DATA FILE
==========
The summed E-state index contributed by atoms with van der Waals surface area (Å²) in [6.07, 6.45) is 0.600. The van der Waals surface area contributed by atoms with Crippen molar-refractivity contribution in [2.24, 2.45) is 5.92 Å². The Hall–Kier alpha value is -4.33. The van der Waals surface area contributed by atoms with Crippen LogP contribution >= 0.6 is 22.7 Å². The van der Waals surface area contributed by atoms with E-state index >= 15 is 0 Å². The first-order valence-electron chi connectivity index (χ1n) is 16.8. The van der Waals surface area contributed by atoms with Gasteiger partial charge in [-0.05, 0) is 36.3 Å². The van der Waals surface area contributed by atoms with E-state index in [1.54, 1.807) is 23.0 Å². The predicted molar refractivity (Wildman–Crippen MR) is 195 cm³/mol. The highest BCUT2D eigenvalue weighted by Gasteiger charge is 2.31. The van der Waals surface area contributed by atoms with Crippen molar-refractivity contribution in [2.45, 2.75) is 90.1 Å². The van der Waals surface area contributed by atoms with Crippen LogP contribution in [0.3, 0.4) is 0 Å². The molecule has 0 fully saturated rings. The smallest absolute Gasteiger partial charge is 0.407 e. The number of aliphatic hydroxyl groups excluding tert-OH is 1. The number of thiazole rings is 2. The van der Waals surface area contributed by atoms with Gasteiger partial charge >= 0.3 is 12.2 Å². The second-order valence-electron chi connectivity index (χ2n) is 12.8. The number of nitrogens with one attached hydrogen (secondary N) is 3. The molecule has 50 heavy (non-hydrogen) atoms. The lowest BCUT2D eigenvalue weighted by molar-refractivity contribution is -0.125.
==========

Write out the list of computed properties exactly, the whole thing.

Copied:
The summed E-state index contributed by atoms with van der Waals surface area (Å²) in [6.07, 6.45) is 0.600. The van der Waals surface area contributed by atoms with Crippen molar-refractivity contribution in [2.24, 2.45) is 5.92 Å². The Hall–Kier alpha value is -4.33. The van der Waals surface area contributed by atoms with Crippen LogP contribution >= 0.6 is 22.7 Å². The van der Waals surface area contributed by atoms with E-state index >= 15 is 0 Å². The first-order valence-electron chi connectivity index (χ1n) is 16.8. The van der Waals surface area contributed by atoms with Gasteiger partial charge in [-0.05, 0) is 36.3 Å². The van der Waals surface area contributed by atoms with E-state index in [1.54, 1.807) is 23.0 Å². The predicted molar refractivity (Wildman–Crippen MR) is 195 cm³/mol. The highest BCUT2D eigenvalue weighted by Gasteiger charge is 2.31. The van der Waals surface area contributed by atoms with Crippen molar-refractivity contribution in [2.45, 2.75) is 90.1 Å². The van der Waals surface area contributed by atoms with Crippen LogP contribution in [0.3, 0.4) is 0 Å². The molecule has 0 fully saturated rings. The smallest absolute Gasteiger partial charge is 0.407 e. The number of aliphatic hydroxyl groups excluding tert-OH is 1. The number of thiazole rings is 2. The van der Waals surface area contributed by atoms with Gasteiger partial charge >= 0.3 is 12.2 Å². The second-order valence-electron chi connectivity index (χ2n) is 12.8. The number of nitrogens with one attached hydrogen (secondary N) is 3. The molecule has 50 heavy (non-hydrogen) atoms. The lowest BCUT2D eigenvalue weighted by molar-refractivity contribution is -0.125.